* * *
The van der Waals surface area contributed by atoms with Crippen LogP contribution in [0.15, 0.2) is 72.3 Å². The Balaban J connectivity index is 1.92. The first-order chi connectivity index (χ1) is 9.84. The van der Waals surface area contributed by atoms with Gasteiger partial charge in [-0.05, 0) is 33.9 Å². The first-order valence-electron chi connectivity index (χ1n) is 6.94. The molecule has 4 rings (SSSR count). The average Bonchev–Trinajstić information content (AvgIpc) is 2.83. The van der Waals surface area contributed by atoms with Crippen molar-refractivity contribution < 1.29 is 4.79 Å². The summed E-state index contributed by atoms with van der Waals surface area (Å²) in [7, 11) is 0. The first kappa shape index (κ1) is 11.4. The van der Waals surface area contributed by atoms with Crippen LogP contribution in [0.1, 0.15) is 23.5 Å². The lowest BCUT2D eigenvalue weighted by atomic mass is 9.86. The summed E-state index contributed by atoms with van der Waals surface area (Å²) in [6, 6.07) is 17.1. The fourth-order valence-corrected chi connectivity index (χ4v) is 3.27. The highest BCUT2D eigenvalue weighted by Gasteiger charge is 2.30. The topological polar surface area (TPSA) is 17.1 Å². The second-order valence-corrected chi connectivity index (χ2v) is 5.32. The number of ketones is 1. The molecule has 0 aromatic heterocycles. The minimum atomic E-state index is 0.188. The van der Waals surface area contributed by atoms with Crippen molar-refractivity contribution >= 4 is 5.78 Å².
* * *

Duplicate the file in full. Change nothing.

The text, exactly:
The van der Waals surface area contributed by atoms with Crippen LogP contribution in [0.15, 0.2) is 72.3 Å². The Balaban J connectivity index is 1.92. The first-order chi connectivity index (χ1) is 9.84. The van der Waals surface area contributed by atoms with Gasteiger partial charge in [-0.05, 0) is 33.9 Å². The first-order valence-electron chi connectivity index (χ1n) is 6.94. The molecule has 4 rings (SSSR count). The average Bonchev–Trinajstić information content (AvgIpc) is 2.83. The van der Waals surface area contributed by atoms with Crippen molar-refractivity contribution < 1.29 is 4.79 Å². The summed E-state index contributed by atoms with van der Waals surface area (Å²) in [7, 11) is 0. The first kappa shape index (κ1) is 11.4. The van der Waals surface area contributed by atoms with Crippen LogP contribution in [0.1, 0.15) is 23.5 Å². The lowest BCUT2D eigenvalue weighted by atomic mass is 9.86. The summed E-state index contributed by atoms with van der Waals surface area (Å²) in [6, 6.07) is 17.1. The fourth-order valence-corrected chi connectivity index (χ4v) is 3.27. The highest BCUT2D eigenvalue weighted by Gasteiger charge is 2.30. The topological polar surface area (TPSA) is 17.1 Å². The second-order valence-corrected chi connectivity index (χ2v) is 5.32. The number of ketones is 1. The molecule has 0 aromatic heterocycles. The minimum atomic E-state index is 0.188. The van der Waals surface area contributed by atoms with Crippen molar-refractivity contribution >= 4 is 5.78 Å².